Sunday 25th of October 2009 at 3 - 4.30 pm
SZYMANOWSKI: Kròl Roger, an opera in three acts
King Roger................... Mariusz Kwiecien
Shepherd...................... Eric Cutler
Roxana......................... Olga Pasichnyk
Edrisi............................ Stefan Margita
Archbishop................... Wojtek Smilek
Deaconess.................... Jadwiga Rappé
Paris National Opera Chorus & Orch/Kazushi Ono
(recorded in the Opéra Bastille, Paris by Radio France)
This is a fascinating opera about the Norman King Roger II of Sicily (1095 - 1154). It is unanimously judged to be a masterpiece. This Polish composer, Karol Szymanowski (1882 - 1937) was born in the Ukraine. Shimanovski is how we usually say his name, but I suppose he would have pronounced it differently. The first two syllables always suggest 'shimmer' to me, and I think of his music as 'shimmering' (shining tremulously), as in his first violin concerto.
The historical background can be studied under HISTORY, in which Normans rule over Sicily and southern Italy. Roger had the Muslim scholar Idrisi at his court (I have studied his book of geography for my research into early South-East Asian history, and he receives a passing mention in my co-authored book The Maharajas of the Isles, 2009); he appears here as Edrisi.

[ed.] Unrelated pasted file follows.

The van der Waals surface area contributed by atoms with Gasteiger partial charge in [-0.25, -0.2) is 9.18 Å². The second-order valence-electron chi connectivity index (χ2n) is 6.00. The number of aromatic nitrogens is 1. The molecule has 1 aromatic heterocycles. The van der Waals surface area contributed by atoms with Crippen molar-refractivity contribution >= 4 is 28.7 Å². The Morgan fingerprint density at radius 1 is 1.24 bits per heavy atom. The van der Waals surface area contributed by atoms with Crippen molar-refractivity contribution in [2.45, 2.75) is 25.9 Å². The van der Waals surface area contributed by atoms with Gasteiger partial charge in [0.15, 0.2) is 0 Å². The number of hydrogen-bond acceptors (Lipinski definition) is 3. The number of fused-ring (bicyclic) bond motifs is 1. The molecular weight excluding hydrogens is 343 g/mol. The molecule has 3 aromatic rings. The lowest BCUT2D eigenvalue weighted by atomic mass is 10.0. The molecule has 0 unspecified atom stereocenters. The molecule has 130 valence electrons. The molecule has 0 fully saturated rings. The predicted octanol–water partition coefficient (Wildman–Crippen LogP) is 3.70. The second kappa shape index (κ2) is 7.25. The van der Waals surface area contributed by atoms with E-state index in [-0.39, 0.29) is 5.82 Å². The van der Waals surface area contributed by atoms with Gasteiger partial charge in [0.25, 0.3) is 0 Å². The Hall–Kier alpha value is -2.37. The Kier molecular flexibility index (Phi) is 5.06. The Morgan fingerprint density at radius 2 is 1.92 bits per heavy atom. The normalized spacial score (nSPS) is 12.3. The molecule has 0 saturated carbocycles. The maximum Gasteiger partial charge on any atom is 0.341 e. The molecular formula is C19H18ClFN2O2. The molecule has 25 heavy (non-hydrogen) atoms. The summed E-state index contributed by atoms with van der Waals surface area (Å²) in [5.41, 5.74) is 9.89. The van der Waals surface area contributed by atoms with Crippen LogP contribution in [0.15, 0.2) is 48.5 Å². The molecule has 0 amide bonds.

Act 1 is Christian, starting with a glorious mass in the Palermo Cathedral, featuring some awesomely beautiful music (like Parsifal). The archbishop and the deaconess (or abess) warn the king about a corrupting influence in the realm, and Edrisi explains that it is shepherd boy. This radiant youth tells the king about his vivacious young god. Queen Roxana is impressed and persuades the king not to kill him, though the crowd is demanding his death.
Act 2 is Oriental (Indian and Arab culture, and also Tristan). Roxana sings a seductive song, and the king is worried that she is under the shepherd's spell. The young mystic names his home as Benares (Varanasi on the Gangga river), declares himself to be a messenger of God, and leads the courtiers in an ecstatic Arabian dance. Roger has him bound in chains, but he easily breaks them, and leads the queen and the people to the 'kingdom of light' (as Indian swamis still do). Edrisi and Roger are left behind, but the king suddenly takes off his crown and follows them on the pilgrimage.
Act 3 is Grecian, and Roger and Edrisi come to a Greek temple or theatre in Syracuse, where Roxana and the shepherd invite him to worship the deity Dionysos with flowers, to free himself of his anxiety and jealousy. A Dionysian dance ensues, and eventually they all disappear, except Roger and Edrisi, who greet the rising sun with a hymn. (And they all lived happily ever after?)
Shamefully I confess that I have never owned a recording of this opera.